The Global Talent Stream is a two-year pilot program of Employment and Social Development Canada (ESDC) and Immigration, Refugees and Citizenship Canada (IRCC) that commenced on June 12, 2017. It allows skilled workers with arranged employment in recognized “in-demand” occupations, or who have been referred to the program by designated referral organizations, to obtain work permits within two weeks of having their eligibility for the program approved.
For U.S. companies that have subsidiary or sibling companies in Canada and who also face difficulty extending the terms of U.S. work authorizations, the Global Talent Stream offers a potential route to employees to continue working within the organization in North America. It offers a long-term solution or a stopgap measure while awaiting better prospects for approval of U.S. work visas.
The initiative seeks to assist in the growth of innovative Canadian companies by ensuring they can access highly skilled talent quickly, particularly in occupations where there is an identified labour shortage in Canada. To qualify for the program, the Canadian-based employer must commit to a “Labour Market Benefits Plan” (LMBP) whereby they agree to carry out specific activities designed to bring about specific benefits to the Canadian labour market. The contents of the LMBP are fleshed out in negotiations with ESDC officials, who then seek to expand the commitments and create measurable benchmarks that are expected to be met during a specific timeframe. These commitments are subject to regular auditing by ESDC. Employers seeking to use the Global Talent Stream must balance the costs of these commitments with the benefits of the program, and be careful not to overcommit themselves.
In its LMBP, the Canadian employer must commit to providing one labour market benefit classified as “mandatory” and two benefits classified as “complementary.” At least one specific activity must be stated as a method of bringing each of these benefits. By way of demonstration, one of the eligible benefits recognized by ESDC is “increasing skills and training investments for Canadian citizens and permanent residents.” Examples of activities that an employer could commit to in order to support this benefit include, but are not limited to:
- Increasing investments in in-house skills and training;
- Establishing or enhancing educational partnerships with local or regional post-secondary institutes or with other organizations that are supporting skills and training (for example, providing post-secondary institutes with free licenses or other access to specialized software that will help build student skills on key industry tools);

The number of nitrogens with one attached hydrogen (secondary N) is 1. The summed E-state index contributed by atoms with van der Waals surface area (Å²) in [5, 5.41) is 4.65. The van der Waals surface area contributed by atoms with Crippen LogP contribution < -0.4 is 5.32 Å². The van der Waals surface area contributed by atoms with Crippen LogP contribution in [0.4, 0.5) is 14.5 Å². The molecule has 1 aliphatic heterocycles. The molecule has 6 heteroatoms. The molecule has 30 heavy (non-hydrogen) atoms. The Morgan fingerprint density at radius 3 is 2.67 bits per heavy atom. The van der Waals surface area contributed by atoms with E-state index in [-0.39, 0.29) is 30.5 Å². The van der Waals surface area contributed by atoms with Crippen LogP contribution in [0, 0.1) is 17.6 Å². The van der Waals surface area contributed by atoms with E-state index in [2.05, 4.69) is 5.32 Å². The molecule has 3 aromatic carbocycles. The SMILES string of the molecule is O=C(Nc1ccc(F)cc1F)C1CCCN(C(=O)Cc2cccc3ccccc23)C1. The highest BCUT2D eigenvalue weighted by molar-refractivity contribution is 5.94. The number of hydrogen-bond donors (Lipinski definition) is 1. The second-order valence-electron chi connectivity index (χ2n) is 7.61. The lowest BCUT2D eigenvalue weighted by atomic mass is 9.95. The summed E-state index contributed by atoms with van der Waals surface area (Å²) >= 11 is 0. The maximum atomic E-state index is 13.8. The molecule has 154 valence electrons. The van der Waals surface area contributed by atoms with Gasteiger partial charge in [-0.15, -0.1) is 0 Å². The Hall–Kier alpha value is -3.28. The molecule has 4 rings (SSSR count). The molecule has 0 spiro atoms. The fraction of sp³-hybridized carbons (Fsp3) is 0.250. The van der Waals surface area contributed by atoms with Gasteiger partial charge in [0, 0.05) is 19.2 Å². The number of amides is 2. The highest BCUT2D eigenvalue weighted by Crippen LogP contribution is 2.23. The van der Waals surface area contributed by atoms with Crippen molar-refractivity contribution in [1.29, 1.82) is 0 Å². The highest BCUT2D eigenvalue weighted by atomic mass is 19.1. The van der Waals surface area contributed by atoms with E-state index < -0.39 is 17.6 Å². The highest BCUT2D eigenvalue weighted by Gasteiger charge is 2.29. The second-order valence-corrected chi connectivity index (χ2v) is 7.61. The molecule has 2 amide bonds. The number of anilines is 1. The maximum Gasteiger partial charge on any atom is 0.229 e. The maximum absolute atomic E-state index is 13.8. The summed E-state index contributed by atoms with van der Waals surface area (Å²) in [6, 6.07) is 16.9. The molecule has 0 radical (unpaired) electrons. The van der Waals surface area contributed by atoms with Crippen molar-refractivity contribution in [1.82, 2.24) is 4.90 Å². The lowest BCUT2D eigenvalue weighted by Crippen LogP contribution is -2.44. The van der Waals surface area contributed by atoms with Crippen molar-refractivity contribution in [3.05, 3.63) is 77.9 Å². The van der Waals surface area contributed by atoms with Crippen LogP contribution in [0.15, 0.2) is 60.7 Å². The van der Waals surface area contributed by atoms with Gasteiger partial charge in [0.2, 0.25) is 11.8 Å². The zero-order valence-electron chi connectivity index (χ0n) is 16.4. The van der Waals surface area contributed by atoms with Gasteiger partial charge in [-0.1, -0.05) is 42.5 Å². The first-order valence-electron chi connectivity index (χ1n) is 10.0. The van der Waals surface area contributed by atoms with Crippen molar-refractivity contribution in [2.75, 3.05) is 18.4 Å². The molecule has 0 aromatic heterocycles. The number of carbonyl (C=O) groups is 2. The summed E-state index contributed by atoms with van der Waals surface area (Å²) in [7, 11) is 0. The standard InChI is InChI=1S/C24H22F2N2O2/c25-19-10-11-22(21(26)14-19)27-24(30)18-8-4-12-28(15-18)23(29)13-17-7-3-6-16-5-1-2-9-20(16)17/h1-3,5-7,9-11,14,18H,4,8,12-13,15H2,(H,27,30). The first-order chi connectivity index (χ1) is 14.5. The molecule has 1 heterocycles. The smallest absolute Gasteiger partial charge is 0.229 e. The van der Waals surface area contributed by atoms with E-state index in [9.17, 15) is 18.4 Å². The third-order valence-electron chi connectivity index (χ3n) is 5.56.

- Providing paid co-op or internship opportunities for Canadians and permanent residents at the company; and
- Participation in work-integrated learning or other federal and provincial skills and training programs.
Another labour market benefit recognized by ESDC is “job creation.” For this benefit, the employer must track the number of jobs for Canadian citizens or permanent residents that are either directly connected to the foreign worker being hired, or to overall job growth within the company. Activities that an employer could commit to in order to support this benefit include, but are not limited to:
- Hiring additional Canadians or permanent residents to support the foreign worker in his/her role; and
- Increasing the number of Canadians and permanent residents employed full time and part-time by the company.
Potential pitfalls of which Canadian employers must be aware in seeking to access the Global Talent Stream program include “overpromising” in terms of the benefits and/or activities that wish to commit to without thinking through how they are going to meet those requirements or perform at the 6-month audit. This can occur during the negotiations process with ESDC. In addition, employers must keep in mind that if they commit to an LMBP for one foreign worker, and shortly thereafter need to access the Global Talent Stream again to hire more foreign workers, ESDC will seek to negotiate enhancement of the benefits and/or activities agreed to under the initial LMBP. This will be particularly problematic if the company overcommitted in its initial LMBP, as ESDC officials will then be pressuring the company to put itself into an even deeper hole at that later stage.
About the Author
Kevin J. Weber is a Partner in Dickinson Wright’s Toronto office where he provides services in all areas of Canadian immigration law. He advises and assists clients in applying for work permits obtained through the Labour Market Impact Assessment (“LMIA”) process; work permits for intra-company transfers and professional exempt from regular the LMIA process through NAFTA, the Canada-EU Trade Agreement, and the Global Talent Stream process; “significant benefit” work permits; permanent residence through the Express Entry system; entering Canada to conduct business that does not require a work permit; immigration compliance audits; citizenship; overcoming barriers to entering Canada due to criminal record or arrest history; and special immigration routes available to members of the entertainment industry. He can be reached at 416-367-0899 or firstname.lastname@example.org.